Watford would also be putting a lot of faith in players that have never experienced the English top flight before. The Championship is a difficult animal to tame, the Premier League is a different challenge altogether. Those that have starred this season would, however, have 12 months experience under their belt and would be well adjusted to the demands of English football - the physicality, speed etc. That would serve the Hornets well, as they would enter the top flight ready to unleash relatively unknown quantities onto unsuspecting opponents.
Their efforts this season have not gone entirely unnoticed, though, and they will have to win promotion if they have any hope of seeing the likes of Matej Vydra return next term. The Czech forward - who remains under contract at Udinese - is considered to be of Premier League quality and could be lured away from Vicarage Road if the Hornets remain stuck in the second tier. It could be argued that staying down would not be the end of the world for Watford, as they remain very much a work in progress and were not among those tipped to challenge at the start of the season. Going up too early could cost them - with Reading a prime example of having too much, too soon.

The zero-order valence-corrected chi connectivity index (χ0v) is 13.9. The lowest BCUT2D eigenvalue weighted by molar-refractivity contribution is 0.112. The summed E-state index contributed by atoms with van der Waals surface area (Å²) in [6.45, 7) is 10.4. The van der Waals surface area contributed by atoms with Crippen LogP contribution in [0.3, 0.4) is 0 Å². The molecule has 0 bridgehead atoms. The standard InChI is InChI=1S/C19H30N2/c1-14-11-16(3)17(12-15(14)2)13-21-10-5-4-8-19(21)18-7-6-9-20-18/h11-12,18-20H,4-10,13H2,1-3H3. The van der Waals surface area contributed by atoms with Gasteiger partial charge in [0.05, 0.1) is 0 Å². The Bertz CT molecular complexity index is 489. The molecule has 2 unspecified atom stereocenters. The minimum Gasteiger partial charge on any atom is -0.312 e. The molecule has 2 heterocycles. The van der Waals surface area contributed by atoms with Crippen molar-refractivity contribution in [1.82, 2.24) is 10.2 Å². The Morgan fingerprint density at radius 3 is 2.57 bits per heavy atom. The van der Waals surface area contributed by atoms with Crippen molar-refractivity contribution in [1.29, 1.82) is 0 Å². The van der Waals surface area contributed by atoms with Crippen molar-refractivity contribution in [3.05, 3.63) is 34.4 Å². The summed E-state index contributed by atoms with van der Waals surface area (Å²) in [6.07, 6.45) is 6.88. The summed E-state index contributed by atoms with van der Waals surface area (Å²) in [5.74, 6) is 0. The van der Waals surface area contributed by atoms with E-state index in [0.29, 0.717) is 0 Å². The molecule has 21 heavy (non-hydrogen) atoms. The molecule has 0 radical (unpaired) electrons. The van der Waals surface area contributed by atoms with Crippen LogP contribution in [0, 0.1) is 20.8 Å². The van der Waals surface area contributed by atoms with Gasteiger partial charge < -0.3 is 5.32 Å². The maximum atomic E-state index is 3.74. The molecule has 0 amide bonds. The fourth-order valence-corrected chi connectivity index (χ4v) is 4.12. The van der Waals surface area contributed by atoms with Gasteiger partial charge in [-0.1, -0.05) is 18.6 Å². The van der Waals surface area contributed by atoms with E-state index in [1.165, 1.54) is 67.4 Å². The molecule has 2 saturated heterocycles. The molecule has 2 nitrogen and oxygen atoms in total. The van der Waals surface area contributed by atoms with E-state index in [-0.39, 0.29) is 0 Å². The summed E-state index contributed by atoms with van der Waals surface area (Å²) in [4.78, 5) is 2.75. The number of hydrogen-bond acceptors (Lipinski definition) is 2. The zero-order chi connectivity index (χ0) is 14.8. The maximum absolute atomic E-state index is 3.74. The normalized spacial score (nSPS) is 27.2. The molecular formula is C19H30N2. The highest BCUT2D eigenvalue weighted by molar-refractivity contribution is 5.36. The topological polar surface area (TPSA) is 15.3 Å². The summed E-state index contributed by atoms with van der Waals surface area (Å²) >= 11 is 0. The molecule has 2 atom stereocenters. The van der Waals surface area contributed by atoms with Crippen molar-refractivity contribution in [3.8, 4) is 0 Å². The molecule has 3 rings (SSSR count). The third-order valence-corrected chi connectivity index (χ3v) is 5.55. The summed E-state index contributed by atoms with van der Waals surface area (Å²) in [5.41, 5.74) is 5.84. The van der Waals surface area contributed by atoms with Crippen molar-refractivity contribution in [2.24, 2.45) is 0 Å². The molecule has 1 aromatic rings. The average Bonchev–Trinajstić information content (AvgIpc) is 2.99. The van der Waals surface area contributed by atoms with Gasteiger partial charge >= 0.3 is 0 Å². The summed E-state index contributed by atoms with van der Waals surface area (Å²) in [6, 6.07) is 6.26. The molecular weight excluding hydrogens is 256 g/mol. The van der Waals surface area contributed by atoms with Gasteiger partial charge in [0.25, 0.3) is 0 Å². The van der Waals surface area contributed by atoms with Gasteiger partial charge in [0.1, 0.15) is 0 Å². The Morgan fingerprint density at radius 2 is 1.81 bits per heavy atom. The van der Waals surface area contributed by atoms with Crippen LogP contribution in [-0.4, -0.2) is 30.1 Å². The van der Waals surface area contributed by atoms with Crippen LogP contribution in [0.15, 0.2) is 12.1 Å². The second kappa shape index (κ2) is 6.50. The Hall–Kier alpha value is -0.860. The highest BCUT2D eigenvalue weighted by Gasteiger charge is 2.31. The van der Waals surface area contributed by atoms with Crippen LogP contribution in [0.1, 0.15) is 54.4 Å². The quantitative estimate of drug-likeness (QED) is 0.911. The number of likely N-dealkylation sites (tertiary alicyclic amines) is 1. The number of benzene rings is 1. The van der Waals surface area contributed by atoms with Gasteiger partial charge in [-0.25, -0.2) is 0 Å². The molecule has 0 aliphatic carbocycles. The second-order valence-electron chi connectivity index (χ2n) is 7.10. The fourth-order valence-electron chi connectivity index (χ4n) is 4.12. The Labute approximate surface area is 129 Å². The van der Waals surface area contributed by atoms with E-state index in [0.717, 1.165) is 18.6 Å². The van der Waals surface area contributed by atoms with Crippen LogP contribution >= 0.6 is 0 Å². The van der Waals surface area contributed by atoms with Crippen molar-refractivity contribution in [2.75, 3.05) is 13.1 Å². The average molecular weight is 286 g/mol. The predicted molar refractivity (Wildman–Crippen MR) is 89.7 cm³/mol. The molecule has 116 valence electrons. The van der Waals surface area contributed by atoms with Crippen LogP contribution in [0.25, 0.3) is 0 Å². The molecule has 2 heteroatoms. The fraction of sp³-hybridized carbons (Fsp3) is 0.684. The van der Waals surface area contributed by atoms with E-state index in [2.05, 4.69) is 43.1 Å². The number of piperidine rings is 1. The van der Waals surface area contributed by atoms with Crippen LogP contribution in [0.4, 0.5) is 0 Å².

Watford have tried and failed to cement a top flight standing in the past, with it difficult for a club of their size and stature to compete with the biggest of big boys. This time could be different - they have ambitious owners and an attack-minded side that has plundered more goals this season than any other side in the division. They must, however, tread carefully heading forward, with it important not to try and run before you can walk.
For Crystal Palace to add weight to the argument that they are capable of holding their own at a Premier League level, they must find a way of overcoming the inconsistencies which have threatened to undermine their efforts in 2012/13.
A surge towards automatic promotion appeared to be on the cards at one stage, but the Eagles shot themselves in the foot in spectacular fashion and found themselves clinging on for a play-off berth come the final day of the regular season.